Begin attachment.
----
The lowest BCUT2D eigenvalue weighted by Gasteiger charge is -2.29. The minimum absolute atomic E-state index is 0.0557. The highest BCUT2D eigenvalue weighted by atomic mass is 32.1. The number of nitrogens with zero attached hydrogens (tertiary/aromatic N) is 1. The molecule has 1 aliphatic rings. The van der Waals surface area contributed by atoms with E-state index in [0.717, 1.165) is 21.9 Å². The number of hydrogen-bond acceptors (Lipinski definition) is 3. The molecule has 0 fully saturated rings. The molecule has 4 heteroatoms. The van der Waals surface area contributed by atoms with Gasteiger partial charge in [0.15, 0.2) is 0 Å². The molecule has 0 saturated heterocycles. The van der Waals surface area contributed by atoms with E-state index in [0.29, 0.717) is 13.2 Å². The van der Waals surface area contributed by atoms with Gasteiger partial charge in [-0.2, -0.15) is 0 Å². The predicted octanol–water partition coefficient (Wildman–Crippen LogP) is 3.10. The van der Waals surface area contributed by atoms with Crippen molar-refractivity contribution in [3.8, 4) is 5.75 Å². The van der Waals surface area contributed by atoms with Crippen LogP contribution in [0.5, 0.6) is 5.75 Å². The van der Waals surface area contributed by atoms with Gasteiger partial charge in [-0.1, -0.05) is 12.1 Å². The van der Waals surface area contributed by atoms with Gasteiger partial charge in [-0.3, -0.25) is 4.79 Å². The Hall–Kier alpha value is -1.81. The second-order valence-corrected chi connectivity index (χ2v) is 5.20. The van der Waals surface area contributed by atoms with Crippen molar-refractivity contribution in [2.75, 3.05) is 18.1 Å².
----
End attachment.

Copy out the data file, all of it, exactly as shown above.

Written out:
The lowest BCUT2D eigenvalue weighted by Gasteiger charge is -2.29. The minimum absolute atomic E-state index is 0.0557. The highest BCUT2D eigenvalue weighted by atomic mass is 32.1. The number of nitrogens with zero attached hydrogens (tertiary/aromatic N) is 1. The molecule has 1 aliphatic rings. The van der Waals surface area contributed by atoms with E-state index in [0.717, 1.165) is 21.9 Å². The number of hydrogen-bond acceptors (Lipinski definition) is 3. The molecule has 0 fully saturated rings. The molecule has 4 heteroatoms. The van der Waals surface area contributed by atoms with Gasteiger partial charge in [0.15, 0.2) is 0 Å². The molecule has 0 saturated heterocycles. The van der Waals surface area contributed by atoms with E-state index in [0.29, 0.717) is 13.2 Å². The van der Waals surface area contributed by atoms with Gasteiger partial charge in [-0.2, -0.15) is 0 Å². The predicted octanol–water partition coefficient (Wildman–Crippen LogP) is 3.10. The van der Waals surface area contributed by atoms with Crippen molar-refractivity contribution in [3.8, 4) is 5.75 Å². The van der Waals surface area contributed by atoms with Crippen LogP contribution in [0.5, 0.6) is 5.75 Å². The van der Waals surface area contributed by atoms with Gasteiger partial charge in [-0.1, -0.05) is 12.1 Å². The van der Waals surface area contributed by atoms with Gasteiger partial charge in [-0.3, -0.25) is 4.79 Å². The Hall–Kier alpha value is -1.81. The second-order valence-corrected chi connectivity index (χ2v) is 5.20. The van der Waals surface area contributed by atoms with Crippen molar-refractivity contribution in [2.75, 3.05) is 18.1 Å².